I definitely agree with you! I have so many different friends who have heard of your music and they all have these diverse reactions to it. I mean, what I’ve read of you talking about the band, and how you’ve marketed this record as ‘noise jingles for parties’ – which is pretty apt for not just this record but most of your work – it’s still got like, it’s always been social and as close to ‘Pop’ music as any other sort of Pop music and yet there’s still a lot of depth there, for if another ear listened who said ‘I don’t particularly enjoy Pop music’, they can approach from a different angle and still enjoy it.

Yeah, totally! I mean, the thing for me about ‘Pop’ music and the reason that I often like to think of what we do as Pop music, and call it Pop when I’m forced to call it something (laughs) – the reason why I especially like Pop music is because unlike most genres of music, Pop music is – I think it’s not a sound, it’s not a musical style, it just means ‘what the kids listen to’, what’s popular, basically! It could be anything, and you never know what it’s going to be. In fact, Pop is changing very quickly all the time, it’s trendy music – whatever thing is the popular thing this week is gonna sound old next week! That’s this idea of always searching for something new, something surprisingly – I think it relates very closely to what we try and do. We always try and challenge ourselves to find new sounds, to make something that’s sort of gets your attention and makes you want to sing along or dance or whatever. Pop music is a really cool genre in that way – you never really know what it’s going to sound like tomorrow. Nobody can say!

(Laughs) That’s great! I’ve just got a couple of other questions for you and they’re very specific to your drumming style because – I watched you play in Perth last year – watching you play was mindblowing!

Oh thanks!

No worries! As a guitarist slash who is also a frustrated drummer, I was wondering –


– how do you properly play the one foot double kick Cali punk rock thing? You know with just the one foot on the kick pedal?

(Laughs) Do I? You know, it’s so funny, sometimes when people talk about school, they say ‘how can we keep the kids from talking during class’ or texting on their phones, you keep in interested in the subject it’s like – oh, another good example is like that fairytale of Scheherazade I think it is, this woman who’s been doomed to a death sentence, by the king for something, due to die at any time – but, she’s telling  a story to the king that’s a cliffhanger at the end of the first night. So the king’s like ‘ok well, I’ll let her stay alive one more night because I gotta find out how this turns out!’ She’s able to keep this going for one hundred nights or something, until he’s decided to let her live anyway! I always feel that when I’m playing the drums, it might seem like a weird analogy but: I’m always thinking about the story, I’m not worried about how my toes are working! (Laughs)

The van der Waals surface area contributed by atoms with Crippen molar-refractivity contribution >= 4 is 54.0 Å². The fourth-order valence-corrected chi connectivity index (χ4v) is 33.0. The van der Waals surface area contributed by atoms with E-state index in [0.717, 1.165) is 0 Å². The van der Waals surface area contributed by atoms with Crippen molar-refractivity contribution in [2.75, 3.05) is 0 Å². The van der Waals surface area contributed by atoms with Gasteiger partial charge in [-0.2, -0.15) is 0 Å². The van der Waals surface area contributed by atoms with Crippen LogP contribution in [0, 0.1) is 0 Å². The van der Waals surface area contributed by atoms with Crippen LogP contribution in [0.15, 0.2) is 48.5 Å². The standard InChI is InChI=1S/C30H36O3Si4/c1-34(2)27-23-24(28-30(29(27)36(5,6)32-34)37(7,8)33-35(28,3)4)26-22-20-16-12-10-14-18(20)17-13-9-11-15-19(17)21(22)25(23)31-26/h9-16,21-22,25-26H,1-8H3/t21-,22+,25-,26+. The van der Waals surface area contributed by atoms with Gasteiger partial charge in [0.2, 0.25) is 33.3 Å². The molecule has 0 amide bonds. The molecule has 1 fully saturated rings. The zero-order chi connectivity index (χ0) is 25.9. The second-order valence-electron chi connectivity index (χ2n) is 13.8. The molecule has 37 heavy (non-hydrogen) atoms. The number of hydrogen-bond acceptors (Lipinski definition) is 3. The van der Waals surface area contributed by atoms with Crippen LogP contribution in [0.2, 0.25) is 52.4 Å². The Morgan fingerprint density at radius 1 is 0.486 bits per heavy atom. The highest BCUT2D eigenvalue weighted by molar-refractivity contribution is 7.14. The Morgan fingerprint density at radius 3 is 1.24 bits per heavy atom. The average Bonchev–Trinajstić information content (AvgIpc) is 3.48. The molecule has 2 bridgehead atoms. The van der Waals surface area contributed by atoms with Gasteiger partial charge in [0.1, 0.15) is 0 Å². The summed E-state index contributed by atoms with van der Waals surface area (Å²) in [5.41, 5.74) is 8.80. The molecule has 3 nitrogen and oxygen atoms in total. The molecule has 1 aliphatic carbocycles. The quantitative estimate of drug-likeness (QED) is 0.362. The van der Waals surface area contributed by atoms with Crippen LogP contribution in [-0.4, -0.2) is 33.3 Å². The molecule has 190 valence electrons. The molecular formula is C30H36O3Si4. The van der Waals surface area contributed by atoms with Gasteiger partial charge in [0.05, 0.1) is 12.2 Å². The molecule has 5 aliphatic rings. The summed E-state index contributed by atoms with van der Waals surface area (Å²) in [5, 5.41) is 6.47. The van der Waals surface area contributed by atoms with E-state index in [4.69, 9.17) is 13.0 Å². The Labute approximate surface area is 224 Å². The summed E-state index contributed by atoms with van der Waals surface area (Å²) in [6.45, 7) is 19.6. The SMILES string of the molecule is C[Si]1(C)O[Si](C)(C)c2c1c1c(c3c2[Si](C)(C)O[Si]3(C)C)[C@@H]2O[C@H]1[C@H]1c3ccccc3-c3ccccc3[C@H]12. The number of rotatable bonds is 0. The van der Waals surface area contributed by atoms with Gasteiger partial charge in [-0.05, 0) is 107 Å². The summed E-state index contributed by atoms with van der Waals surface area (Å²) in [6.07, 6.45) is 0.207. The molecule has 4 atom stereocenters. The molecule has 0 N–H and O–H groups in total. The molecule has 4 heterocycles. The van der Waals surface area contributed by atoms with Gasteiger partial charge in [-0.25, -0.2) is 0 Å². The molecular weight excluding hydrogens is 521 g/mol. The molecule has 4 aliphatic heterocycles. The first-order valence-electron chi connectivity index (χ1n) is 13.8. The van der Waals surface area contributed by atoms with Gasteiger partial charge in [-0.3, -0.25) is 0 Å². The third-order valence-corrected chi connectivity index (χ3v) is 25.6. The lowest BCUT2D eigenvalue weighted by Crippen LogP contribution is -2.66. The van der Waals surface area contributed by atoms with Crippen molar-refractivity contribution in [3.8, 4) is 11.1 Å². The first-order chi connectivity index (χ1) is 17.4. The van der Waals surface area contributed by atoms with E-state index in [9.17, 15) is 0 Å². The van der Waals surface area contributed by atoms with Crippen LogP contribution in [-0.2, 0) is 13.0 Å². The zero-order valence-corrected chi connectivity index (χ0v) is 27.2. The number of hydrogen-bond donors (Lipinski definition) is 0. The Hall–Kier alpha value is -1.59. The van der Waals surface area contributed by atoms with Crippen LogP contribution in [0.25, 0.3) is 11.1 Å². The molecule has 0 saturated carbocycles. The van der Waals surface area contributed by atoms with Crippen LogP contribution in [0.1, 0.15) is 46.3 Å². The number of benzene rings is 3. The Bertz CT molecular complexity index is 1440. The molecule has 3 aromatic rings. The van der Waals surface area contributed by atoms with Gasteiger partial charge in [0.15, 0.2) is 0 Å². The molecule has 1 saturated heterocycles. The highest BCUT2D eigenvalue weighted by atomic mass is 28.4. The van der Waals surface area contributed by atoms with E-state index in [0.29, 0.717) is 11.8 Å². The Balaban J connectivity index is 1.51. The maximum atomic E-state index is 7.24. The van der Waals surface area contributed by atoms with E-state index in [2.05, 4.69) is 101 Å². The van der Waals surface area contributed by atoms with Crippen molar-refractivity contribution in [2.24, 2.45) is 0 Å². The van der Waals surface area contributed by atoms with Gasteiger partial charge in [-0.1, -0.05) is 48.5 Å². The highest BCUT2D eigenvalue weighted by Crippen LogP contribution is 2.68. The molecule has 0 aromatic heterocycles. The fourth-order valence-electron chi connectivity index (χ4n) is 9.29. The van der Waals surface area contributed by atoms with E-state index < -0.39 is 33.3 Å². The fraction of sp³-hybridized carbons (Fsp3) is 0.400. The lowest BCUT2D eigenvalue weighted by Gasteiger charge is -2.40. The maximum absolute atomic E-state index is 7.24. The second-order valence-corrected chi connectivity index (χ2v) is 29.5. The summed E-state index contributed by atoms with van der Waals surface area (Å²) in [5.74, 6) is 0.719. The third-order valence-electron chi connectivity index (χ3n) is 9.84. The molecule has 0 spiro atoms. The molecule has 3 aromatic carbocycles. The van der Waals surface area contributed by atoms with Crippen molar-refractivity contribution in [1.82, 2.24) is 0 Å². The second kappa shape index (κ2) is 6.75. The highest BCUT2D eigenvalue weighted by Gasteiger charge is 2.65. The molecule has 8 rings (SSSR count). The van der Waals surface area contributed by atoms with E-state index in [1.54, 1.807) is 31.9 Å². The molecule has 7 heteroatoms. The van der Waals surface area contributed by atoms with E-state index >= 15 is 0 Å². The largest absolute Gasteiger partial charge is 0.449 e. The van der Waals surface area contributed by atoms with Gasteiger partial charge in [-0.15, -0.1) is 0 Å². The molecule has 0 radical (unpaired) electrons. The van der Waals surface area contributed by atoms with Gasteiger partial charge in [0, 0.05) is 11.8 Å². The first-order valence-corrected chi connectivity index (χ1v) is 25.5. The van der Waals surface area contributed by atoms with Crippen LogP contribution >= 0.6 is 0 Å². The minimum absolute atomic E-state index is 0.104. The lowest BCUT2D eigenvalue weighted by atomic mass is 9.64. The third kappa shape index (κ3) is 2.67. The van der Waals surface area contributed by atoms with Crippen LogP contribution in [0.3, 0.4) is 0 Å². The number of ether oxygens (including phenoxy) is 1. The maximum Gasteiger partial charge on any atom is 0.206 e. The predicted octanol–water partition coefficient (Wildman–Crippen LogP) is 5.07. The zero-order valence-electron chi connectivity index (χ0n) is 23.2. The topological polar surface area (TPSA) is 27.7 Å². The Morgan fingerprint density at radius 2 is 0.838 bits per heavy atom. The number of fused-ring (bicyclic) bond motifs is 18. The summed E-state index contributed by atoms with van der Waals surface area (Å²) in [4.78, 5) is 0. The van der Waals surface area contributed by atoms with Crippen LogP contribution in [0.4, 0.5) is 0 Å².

I actually never practice, don’t practice the drums at all, I don’t think physically about what I’m doing, unless I find there’s a problem that I need to solve. Normally, I’m thinking more about the plot, I’m listening to my band mates, I’m sort of like, checking out the faces, the eyes of the people of the audience – I’m trying to interact y’know? I’m not worried at all about the physical side of what’s going on with the drums. Just like I’m talking to you on the phone now, I’m not thinking about where I am putting my tongue – (laughs)


– to make different sounds and stuff, it’s the same thing. Basically, my answer is: ‘I have no idea!’

(the biggest bittersweet laugh of my life)

If I want to do the double kick on the drums, that’s just what my foot provides for me. I will say though that playing drums on tour, playing every night on stage, is a great way to keep in shape, it’s very good exercise!

Just one more quick question, thanks so much for talking to me today but: what is your favourite Rolling Stones record?